Police in Gateshead are stepping up patrols around hotels and car parks with the half-marathon due to stride into action on Sunday.
Inspector Michael Robson has appealed for car-owners not to leave electrical equipment in their cars, or to keep it locked-up and out of sight.
He said: “With large numbers of cars expected in the area ahead of Sunday’s run we are increasing patrols around the Derwenthaugh estate, Scotswood Bridge and Metrocentre.
“We would ask anyone who sees anything suspicious to contact us on 0345 604-3043.”
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Stars step out
MORE than 30 soap stars from Coronation Street and Emmerdale will join Alastair Campbell in the Great North Run to raise money for Leukaemia Research.
The charity’s runners, dubbed the Banana Army because of their bright yellow running vests, will tackle the 13.1-mile course tomorrow.
The actors will be joined by Leukaemia Research’s chairman of fundraising Alastair Campbell, who used to be Tony Blair’s communications chief.
The Emmerdale team includes Jeff Hordley (Cain Dingle), Chris Chittell (Eric Pollard), Matthew Wolfenden (David Metcalfe) and Tony Audenshaw (Bob Hope).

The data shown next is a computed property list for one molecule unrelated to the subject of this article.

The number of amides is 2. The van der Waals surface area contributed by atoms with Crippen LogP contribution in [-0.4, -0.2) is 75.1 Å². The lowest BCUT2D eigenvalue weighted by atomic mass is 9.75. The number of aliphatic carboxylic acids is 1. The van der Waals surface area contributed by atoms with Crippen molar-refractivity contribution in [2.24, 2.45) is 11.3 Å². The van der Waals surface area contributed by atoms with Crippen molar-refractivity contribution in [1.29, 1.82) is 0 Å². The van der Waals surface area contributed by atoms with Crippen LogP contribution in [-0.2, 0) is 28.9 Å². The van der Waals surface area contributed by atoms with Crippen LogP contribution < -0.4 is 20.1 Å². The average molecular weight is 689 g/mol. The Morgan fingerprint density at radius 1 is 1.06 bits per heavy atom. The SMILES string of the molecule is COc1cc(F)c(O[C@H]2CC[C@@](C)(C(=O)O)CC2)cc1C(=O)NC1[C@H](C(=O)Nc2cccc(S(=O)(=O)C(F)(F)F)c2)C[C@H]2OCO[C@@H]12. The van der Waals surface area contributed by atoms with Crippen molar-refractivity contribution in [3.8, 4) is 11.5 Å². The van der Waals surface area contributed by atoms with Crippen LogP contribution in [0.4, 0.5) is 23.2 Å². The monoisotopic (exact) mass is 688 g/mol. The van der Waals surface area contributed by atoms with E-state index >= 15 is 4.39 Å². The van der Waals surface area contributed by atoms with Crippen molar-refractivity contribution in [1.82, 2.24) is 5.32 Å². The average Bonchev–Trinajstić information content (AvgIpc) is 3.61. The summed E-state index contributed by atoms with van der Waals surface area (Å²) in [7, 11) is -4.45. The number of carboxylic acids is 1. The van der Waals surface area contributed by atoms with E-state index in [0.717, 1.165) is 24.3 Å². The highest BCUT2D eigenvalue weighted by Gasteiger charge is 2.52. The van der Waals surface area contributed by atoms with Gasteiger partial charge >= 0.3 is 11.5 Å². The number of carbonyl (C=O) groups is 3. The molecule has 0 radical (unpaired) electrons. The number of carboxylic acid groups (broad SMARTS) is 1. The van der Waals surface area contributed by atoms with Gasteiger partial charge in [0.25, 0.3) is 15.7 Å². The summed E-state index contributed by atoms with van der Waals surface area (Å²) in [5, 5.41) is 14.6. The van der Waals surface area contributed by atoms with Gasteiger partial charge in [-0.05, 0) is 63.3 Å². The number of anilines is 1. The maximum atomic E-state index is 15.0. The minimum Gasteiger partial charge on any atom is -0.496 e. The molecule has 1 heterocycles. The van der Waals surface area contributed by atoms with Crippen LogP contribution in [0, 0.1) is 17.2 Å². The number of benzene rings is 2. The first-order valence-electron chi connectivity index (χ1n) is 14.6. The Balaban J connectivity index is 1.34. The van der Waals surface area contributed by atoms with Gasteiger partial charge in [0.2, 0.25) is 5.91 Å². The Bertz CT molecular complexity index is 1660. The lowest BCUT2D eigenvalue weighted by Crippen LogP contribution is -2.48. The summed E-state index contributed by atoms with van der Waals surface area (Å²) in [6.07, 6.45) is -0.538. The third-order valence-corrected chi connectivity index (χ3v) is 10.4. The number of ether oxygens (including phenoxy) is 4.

Coronation Street will be represented by Vicky Binns (Molly Compton), Conor Ryan (Len Windass), Graham Hawley (John Stape) and Rachel Leskovac (Natasha Blakeman), among others.
“The whole weekend in the North East is a great family experience,” said Emmerdale’s Tony Audenshaw. “My wife Ruth started running after she came to watch me take part about seven years ago. She watched all the athletes finishing the course and said ’I could do that’. She is now a seasoned marathoner and has the Great North Run to thank for it.”
The soap stars will take a break from their preparations to cheer on children taking part in the Mini and Junior North Runs, today. The Junior Great North Run will be started and ran by Emmerdale actress Eden Taylor-Draper, who plays Belle Dingle.
Helping worthy causes
RUNNERS will pound the streets of Tyneside tomorrow in a bid to raise cash and “Celebrate Katy”.
Katy Doyle, of County Durham, was just 24 when she died last December in her bedroom following a seizure, a condition called sudden unexpected death in epilepsy (SUDEP). Her mother, Helen, said her daughter was desperate to take part in the Great North Run but died before she had the chance to do so. Helen, 54, and Katy’s brother Stewart, 28, are part of a group of more than 50 people set to run this year in memory of Katy and to raise money for Epilepsy Action, the leading voice for the condition in the UK.
WHEN David Burdus crashed his motorbike just days before his 21st birthday he never dreamed he would be taking part in this year’s Great North Run. He spent 10 months lying in a hospital ward and endured a further two years of tests, surgery and physiotherapy.
But tomorrow, more than 25 years after the accident, Mr Burdus will travel the 13.1-mile course from Newcastle to South Shields – on his motorbike. The 46-year-old will lead out the wheelchair athletes in a specially modified machine designed for wheelchair users.